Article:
To get the less interesting one out of the way first, TNS BMRB have a “new” Scottish referendum poll, but the fieldwork was actually conducted between the 28th January and 6th February (I can only assume that the long time scale is because the poll was conducted face-to-face… though even then, the fieldwork was completed a fortnight ago). The figures in TNS’s poll are YES 29%, NO 42%, 29% don’t know – entirely unchanged from their previous poll in mid-January. Given the fieldwork was conducted prior to Osborne’s intervention though, this clearly doesn’t answer the question.
More relevant is a new Survation poll in the Daily Mail. This was conducted on Monday and Tuesday, so after Osborne’s intervention and at the time Alex Salmond was actively responding. Topline figures there are YES 38%, NO 47%, Don’t know 16%. Survation’s previous poll was showing YES on 32%, NO on 52%, so prima facie it looks as though there has been a significant shift towards YES. But there’s a caveat – last month Survation weighted their data by recalled 2010 vote, this month they’ve weighted by 2011 Holyrood vote. According to John Curtice Survation’s weighting last month knocked about five points off of Yes, their new weighting has not, raising the possibility that the difference could just be down to weighting. Realistically its not that simple – there is a random element in sampling, one sample will not be the same as the next and, therefore, weighting will have a different effect from one poll to the next, and it seems like a big difference to all be down to weighting to a different election. All we can really be confident in saying is that the two polls are not really comparable, so we should probably hold off on judgement – there are sure to be some more Scottish polls along soon. The tabs should be up on Survation’s site in about half an hour.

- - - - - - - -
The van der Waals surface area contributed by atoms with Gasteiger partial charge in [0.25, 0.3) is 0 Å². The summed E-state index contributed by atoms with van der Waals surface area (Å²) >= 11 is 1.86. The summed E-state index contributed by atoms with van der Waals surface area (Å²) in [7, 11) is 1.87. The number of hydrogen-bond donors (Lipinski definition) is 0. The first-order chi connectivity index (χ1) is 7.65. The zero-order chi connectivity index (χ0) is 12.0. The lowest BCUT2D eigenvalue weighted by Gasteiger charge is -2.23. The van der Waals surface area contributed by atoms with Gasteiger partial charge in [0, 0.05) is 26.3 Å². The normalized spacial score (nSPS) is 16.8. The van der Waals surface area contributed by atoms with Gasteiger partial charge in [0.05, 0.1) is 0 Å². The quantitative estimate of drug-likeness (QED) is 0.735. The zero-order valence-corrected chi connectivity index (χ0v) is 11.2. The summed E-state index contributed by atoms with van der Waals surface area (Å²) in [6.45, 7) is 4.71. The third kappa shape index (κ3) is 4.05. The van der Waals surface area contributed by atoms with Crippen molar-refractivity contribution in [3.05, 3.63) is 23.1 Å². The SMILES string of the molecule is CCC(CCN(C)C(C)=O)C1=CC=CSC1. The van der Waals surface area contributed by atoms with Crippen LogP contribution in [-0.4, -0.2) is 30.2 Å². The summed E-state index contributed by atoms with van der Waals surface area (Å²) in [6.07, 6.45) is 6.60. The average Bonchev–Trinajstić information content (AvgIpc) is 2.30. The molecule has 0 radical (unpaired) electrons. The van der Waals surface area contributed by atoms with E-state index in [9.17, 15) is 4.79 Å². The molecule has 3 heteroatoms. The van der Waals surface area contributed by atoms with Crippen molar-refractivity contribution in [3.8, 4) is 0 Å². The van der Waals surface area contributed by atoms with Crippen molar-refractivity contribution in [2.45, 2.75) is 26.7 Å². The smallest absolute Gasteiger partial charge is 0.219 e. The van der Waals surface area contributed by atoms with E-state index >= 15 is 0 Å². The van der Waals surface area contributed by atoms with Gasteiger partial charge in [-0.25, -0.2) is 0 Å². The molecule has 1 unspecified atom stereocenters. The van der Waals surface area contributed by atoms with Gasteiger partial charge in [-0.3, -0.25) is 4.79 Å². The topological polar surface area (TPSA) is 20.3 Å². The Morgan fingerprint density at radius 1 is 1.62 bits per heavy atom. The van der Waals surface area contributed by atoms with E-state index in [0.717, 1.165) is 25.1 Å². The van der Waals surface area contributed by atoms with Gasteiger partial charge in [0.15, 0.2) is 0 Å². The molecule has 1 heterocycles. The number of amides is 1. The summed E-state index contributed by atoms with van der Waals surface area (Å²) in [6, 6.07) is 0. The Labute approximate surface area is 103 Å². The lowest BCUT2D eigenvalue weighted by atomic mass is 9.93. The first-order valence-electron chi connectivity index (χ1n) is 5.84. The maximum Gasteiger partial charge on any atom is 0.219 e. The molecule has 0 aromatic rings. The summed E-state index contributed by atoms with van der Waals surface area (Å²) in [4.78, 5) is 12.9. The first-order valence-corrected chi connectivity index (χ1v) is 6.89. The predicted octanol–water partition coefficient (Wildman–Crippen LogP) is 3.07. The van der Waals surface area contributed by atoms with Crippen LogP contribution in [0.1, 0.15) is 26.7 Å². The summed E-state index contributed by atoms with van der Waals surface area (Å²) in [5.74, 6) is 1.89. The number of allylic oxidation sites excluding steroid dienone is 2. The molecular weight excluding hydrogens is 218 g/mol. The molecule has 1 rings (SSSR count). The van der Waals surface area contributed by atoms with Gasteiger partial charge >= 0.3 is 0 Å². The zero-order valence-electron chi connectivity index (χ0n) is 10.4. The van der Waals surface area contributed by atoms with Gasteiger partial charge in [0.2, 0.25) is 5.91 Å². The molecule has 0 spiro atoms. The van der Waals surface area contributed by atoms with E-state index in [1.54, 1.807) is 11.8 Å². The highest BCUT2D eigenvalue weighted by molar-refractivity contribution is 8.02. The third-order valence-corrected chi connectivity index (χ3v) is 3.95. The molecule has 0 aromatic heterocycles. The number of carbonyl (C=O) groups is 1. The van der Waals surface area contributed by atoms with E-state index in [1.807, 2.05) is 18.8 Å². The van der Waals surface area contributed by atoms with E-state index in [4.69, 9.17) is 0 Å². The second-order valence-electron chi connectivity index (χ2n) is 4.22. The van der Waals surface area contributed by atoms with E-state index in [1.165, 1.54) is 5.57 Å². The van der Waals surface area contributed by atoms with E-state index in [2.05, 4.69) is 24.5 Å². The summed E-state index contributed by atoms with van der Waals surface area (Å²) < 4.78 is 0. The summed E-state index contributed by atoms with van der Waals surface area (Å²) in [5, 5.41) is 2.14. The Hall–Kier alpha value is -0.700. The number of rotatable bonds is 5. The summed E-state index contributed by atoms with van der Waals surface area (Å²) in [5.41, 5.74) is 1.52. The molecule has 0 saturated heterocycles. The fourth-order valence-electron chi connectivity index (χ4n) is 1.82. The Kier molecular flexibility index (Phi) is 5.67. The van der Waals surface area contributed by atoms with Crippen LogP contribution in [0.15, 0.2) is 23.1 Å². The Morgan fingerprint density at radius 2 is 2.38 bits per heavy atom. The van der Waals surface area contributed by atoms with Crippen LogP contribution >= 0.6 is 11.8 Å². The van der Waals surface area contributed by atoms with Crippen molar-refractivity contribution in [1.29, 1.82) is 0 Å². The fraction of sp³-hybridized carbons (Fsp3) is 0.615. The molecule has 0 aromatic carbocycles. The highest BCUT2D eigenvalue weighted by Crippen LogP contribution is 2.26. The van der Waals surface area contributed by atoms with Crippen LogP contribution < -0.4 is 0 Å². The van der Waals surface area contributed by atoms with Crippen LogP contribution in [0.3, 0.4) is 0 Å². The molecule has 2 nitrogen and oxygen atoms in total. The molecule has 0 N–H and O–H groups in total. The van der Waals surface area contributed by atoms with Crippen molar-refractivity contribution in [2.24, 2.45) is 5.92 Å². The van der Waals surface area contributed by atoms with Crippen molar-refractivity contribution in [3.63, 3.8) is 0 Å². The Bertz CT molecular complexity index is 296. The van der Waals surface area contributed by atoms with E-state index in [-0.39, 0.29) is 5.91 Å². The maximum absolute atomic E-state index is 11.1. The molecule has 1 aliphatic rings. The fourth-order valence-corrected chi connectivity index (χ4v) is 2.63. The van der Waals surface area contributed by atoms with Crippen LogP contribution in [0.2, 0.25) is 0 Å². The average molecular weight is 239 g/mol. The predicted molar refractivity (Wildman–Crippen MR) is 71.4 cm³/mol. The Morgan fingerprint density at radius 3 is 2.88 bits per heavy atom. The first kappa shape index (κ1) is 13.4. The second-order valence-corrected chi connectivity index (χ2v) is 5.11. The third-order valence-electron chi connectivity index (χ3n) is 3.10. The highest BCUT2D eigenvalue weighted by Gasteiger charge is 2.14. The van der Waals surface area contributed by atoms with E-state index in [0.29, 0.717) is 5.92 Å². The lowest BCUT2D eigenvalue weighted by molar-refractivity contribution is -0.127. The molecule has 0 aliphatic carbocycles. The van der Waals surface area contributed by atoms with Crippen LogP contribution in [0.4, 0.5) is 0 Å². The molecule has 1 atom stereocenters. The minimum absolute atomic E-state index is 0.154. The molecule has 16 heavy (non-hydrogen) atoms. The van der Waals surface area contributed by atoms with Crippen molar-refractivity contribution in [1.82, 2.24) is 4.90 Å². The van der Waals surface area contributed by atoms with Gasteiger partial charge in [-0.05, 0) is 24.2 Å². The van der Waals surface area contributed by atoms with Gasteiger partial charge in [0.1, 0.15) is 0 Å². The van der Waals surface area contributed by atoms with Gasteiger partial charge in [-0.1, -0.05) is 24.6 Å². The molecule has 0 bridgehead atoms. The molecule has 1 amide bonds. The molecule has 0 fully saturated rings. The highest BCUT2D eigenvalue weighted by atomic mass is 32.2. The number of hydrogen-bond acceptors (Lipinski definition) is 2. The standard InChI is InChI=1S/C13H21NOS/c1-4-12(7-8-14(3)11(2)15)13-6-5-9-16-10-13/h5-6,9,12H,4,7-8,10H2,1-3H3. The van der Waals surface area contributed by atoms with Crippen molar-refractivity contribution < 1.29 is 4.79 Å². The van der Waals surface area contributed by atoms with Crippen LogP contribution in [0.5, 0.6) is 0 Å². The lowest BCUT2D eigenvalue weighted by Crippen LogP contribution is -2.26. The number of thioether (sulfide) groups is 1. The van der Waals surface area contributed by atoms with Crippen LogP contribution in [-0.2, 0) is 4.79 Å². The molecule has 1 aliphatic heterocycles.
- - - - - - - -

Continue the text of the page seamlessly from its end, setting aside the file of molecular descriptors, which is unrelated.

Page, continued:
Scottish independence referendum polls so far are here.
As well as the YouGov and Opinium national polls, there were also two Scottish referendum polls. Regular readers will recall that ICM’s Scottish poll a week ago showed an interesting narrowing in the race, so the question is whether this will be repeated elsewhere.
Survation’s first referendum poll in the Mail on Sunday had topline figures of YES 32%, NO 52% and don’t know 16%, very similar to the recent YouGov and Ipsos-MORI polls. Given it’s Survation’s first Scottish referendum poll we obviously don’t have any changes from last time.
More interesting are the figures from TNS-BMRB which have YES on 29% (up 2 points since December), NO on 41% (unchanged). The change is small in isolation, but looking at the broader trend from TNS there does appear to be a gradual increase in Yes support. In August they has Yes on 25%, October on 25%, November 26%, December 27%, now 29%.
TNS BMRB released a new poll on the Scottish independence referendum this morning. I expected several polls to appear in the wake of the publication of the white paper, letting us see if it had any effect on referendum voting intentions.
This alas is not one of them, as annoyingly it was carried out almost wholly before the white paper was published. For the record the figures show very little change from the previous TNS poll in October. The YES vote stands at 26%(+1), the NO vote at 42%(-1), 32% are undecided (for some reason TNS tend to show a much higher level of don’t knows compared to other Scottish referendum polls). Full tabs are here.